My MCW Story: Dominique Carter-Flowers
She had a love for science when she was young and never stopped pursuing it.
Dominique Carter-Flowers realized she had a love for science when she was a young girl and never stopped pursuing it as a career. It hasn’t always been smooth sailing, but she refused to ever give up.
“I hope people can use my graduate school experience as an example of never giving up on your dreams,” Dominique said. “In spite of every obstacle, naysayer, or act of discrimination, I never gave up on my goals or compromised my integrity or who I am as a person. I am very proud of that.”
Dominique is completing her graduate studies in the laboratory of Scott Terhune, PhD, in the Department of Microbiology & Molecular Genetics. She is studying human cytomegalovirus, a member of the herpesvirus family and a leading cause of congenital birth defects worldwide. The virus hijacks cellular processes in order to establish a chronic infection that, while often asymptomatic in normal, healthy immunocompetent individuals, can lead to serious health problems when the immune system is compromised. She utilized protein-based mass spectrometry to detect HCMV-mediated changes to the host cellular protein environment during early infection in order to identify cellular processes that could be targeted to inhibit infection.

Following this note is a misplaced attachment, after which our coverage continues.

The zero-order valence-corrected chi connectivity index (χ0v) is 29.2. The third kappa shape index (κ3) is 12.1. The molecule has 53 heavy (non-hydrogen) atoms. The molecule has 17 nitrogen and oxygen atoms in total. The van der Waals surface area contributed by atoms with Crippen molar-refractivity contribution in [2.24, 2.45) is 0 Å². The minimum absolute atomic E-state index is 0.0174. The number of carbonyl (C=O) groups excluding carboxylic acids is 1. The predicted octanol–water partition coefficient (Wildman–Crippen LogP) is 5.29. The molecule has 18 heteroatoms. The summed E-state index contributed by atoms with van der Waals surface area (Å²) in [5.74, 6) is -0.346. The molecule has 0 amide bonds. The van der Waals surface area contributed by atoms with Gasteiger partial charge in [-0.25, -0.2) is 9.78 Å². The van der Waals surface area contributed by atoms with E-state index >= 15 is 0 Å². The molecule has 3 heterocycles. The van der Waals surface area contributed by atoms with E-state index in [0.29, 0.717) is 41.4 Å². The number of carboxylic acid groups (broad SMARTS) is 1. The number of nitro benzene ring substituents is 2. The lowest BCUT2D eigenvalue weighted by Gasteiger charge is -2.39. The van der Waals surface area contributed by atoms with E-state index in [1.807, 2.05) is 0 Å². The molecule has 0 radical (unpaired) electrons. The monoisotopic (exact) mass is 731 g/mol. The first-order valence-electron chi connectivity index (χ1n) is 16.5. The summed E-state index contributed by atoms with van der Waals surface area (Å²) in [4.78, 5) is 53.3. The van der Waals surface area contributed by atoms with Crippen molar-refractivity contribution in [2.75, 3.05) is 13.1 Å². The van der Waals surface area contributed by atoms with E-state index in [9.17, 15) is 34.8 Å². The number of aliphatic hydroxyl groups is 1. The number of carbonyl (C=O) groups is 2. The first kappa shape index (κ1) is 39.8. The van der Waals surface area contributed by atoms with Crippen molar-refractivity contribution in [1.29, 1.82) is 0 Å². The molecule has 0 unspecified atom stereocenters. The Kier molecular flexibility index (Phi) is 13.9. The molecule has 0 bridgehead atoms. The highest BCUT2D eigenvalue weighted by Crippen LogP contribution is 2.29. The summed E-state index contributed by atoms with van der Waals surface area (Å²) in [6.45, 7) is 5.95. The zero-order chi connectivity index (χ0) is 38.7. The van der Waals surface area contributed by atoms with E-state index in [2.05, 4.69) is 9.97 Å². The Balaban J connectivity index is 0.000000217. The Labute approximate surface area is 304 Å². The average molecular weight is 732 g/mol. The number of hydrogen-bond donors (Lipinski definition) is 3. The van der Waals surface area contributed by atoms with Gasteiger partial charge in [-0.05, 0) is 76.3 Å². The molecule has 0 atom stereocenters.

Dominique was drawn to MCW while pursuing her bachelor’s degree in chemistry at St. Norbert’s College in Green Bay. After participating in several summer research internships, she developed an interest in biomedical research and Dr. Russ Feirer, a faculty mentor, recommended she apply to MCW’s Interdisciplinary Doctoral Program in Biomedical Sciences. (Dr. Feirer is now an adjunct faculty member at MCW-Green Bay.) It is a decision she doesn’t regret.
“During my time at MCW, I have been fortunate to meet to meet some really amazing people, many of whom have served as a support system for me during my graduate tenure. These individuals have contributed to my growth and development as a student,” Dominique said. “I am very grateful for the personal and professional relationships I have developed at MCW.”
Dominique was recently honored for her efforts – which include a manuscript published in Proteomics in June 2015 – by being named the first recipient of the Friends of the Medical College of Wisconsin Graduate Student Minority Scholarship.